Track By Tracks: Fall Of Earth - From The Ashes (2023)


Medusa breaks down the Greek lore. Viewing the multiple perspectives of a heartless and jealous Athena, a wicked Poseidon, the oppressors of Medusa, and Medusa herself. To bestow an unjust punishment, and face the consequences of another’s actions. Enough to turn even the purest of hearts.

Our second longest song, and a pounding heavy track, Medusa explores some highly technical musical sections that sound both evil and chaotic, while having some melody that wraps it all together. This track has an ambient intro and a beautiful acoustic section later on that keeps the listener on their toes.

2. The Dead And The Soon To Be:

Some live life to the fullest, while some live life just to die. The clocks always ticking. How wisely do most use that finite time? Is it fulfilling? Did you do something meaningful? The walking dead roam the earth.

Wasting your time means you might as well be dead already.

The instruments for this track are definitely centered around the chorus riff, which is a very simple yet powerful progression. Everything else bloomed from that part to cover many other angles and directions that were made possible. This song utilizes a soft verse and epic bridge which serves as the pinnacle of the track.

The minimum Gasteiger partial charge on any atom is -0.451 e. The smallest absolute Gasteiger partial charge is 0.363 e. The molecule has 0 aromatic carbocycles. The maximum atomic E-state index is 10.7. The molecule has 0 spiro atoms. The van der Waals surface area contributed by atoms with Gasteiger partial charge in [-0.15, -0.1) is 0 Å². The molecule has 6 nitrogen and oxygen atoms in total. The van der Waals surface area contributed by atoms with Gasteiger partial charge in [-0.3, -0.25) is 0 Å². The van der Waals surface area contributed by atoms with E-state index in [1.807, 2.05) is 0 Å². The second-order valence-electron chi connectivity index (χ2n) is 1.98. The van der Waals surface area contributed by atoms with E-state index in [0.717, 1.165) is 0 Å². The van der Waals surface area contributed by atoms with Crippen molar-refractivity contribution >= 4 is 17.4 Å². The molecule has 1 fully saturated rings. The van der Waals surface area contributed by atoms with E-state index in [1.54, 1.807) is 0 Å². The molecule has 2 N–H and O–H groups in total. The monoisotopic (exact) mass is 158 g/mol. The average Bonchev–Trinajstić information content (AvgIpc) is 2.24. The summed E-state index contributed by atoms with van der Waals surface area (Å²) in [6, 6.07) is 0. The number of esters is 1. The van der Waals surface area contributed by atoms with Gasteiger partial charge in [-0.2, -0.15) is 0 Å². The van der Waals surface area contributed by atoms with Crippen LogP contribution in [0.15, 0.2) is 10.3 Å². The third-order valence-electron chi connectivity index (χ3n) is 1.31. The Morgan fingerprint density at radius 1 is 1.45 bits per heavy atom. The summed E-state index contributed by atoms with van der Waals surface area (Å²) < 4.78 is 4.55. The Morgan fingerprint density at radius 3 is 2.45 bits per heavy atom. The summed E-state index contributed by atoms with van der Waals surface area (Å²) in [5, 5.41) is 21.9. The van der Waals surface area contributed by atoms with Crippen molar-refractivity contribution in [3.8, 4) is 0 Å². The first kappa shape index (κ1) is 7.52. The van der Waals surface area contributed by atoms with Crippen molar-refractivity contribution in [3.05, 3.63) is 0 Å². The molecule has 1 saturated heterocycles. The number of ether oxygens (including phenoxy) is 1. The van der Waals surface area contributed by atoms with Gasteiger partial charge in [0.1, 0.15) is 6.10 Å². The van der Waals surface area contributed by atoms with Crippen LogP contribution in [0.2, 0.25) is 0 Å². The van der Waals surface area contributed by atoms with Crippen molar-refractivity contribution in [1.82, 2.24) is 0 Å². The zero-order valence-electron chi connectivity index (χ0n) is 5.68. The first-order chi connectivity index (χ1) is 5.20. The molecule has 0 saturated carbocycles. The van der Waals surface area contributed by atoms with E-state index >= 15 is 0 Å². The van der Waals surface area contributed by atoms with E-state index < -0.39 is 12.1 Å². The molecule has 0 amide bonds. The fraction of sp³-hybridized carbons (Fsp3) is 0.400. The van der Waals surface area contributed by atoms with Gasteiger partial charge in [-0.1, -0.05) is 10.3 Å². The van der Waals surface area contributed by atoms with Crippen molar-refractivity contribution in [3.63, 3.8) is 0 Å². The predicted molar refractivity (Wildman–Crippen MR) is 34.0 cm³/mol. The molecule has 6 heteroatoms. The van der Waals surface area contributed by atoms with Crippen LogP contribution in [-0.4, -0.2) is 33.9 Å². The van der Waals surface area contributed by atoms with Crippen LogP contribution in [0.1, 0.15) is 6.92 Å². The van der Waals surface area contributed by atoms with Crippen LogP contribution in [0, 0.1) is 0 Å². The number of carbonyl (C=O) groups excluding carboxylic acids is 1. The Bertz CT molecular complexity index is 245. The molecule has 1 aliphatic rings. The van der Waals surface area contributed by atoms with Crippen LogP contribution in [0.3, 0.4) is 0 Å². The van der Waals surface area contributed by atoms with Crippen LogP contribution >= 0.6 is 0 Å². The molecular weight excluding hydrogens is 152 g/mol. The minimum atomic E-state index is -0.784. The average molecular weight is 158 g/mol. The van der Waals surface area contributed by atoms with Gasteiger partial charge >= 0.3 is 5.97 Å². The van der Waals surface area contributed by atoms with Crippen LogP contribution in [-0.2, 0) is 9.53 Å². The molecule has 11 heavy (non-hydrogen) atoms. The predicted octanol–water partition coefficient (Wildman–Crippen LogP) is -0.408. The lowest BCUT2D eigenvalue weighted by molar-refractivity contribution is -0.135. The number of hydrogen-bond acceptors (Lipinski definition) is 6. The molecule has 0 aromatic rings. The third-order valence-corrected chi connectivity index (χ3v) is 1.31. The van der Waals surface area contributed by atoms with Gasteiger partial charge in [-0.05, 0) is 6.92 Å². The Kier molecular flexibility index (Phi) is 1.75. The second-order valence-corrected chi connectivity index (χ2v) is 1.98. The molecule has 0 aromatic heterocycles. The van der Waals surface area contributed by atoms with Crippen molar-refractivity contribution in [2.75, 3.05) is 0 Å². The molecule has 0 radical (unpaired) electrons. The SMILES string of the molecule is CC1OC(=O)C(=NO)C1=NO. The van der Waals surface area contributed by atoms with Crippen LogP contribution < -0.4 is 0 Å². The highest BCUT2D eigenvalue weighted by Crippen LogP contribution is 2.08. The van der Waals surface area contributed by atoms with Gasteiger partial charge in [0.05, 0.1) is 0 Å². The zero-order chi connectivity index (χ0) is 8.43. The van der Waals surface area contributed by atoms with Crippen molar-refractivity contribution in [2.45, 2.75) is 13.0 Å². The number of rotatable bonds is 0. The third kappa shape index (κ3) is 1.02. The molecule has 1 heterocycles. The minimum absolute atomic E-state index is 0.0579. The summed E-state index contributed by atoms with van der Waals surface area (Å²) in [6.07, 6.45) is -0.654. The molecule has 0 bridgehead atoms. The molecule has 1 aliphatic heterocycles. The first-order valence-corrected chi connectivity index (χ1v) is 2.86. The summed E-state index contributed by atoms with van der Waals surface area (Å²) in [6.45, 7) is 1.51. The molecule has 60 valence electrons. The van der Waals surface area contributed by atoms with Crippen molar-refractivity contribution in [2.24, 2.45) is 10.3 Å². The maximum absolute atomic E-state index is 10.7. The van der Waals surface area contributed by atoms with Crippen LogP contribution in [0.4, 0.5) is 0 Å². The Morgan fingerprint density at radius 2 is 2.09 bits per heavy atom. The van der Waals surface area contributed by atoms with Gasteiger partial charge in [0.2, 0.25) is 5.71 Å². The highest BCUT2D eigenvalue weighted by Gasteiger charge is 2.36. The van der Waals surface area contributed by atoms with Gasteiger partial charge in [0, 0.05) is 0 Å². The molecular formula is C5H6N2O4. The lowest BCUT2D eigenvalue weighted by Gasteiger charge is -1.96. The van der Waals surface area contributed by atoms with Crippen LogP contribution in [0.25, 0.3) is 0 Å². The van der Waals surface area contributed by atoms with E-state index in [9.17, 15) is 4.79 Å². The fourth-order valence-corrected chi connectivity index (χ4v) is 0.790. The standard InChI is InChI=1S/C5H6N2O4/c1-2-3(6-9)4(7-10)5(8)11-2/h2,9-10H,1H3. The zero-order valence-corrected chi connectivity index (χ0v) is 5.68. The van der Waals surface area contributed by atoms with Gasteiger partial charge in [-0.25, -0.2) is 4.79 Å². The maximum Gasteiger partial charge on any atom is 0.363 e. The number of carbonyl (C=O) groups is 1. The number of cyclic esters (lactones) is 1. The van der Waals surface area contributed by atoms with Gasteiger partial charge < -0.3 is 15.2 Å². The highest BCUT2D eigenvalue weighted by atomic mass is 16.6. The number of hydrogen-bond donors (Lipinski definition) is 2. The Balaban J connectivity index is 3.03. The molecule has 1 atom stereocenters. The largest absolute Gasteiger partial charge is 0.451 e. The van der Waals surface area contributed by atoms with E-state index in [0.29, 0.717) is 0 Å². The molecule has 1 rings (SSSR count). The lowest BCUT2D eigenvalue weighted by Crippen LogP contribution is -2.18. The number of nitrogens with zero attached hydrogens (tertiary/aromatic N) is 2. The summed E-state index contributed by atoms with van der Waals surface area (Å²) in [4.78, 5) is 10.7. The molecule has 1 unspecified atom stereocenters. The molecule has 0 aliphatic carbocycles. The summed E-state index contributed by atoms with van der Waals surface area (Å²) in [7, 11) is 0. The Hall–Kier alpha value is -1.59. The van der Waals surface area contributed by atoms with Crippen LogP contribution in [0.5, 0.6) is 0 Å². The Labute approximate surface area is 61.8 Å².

3. Block Out The Sun:

Block Out The Sun was written during a seasonal depression with Covid 19. Sick and isolated, Alex did what he does best in a sour mood- Writing music. It started off sad, but slowly his core belief took over, and soon it transformed into an uplifting reminder that when you’re down you can always lean on others to rise up and shine together.

Block out the Sun is both the shortest and most accessible track off this record. It captures a positive uplifting mood, while still having some grit and intensity mixed in. The lyrics and vocal melody were written first, so all the instruments were written to emulate the message of the song and deliver a similar emotion.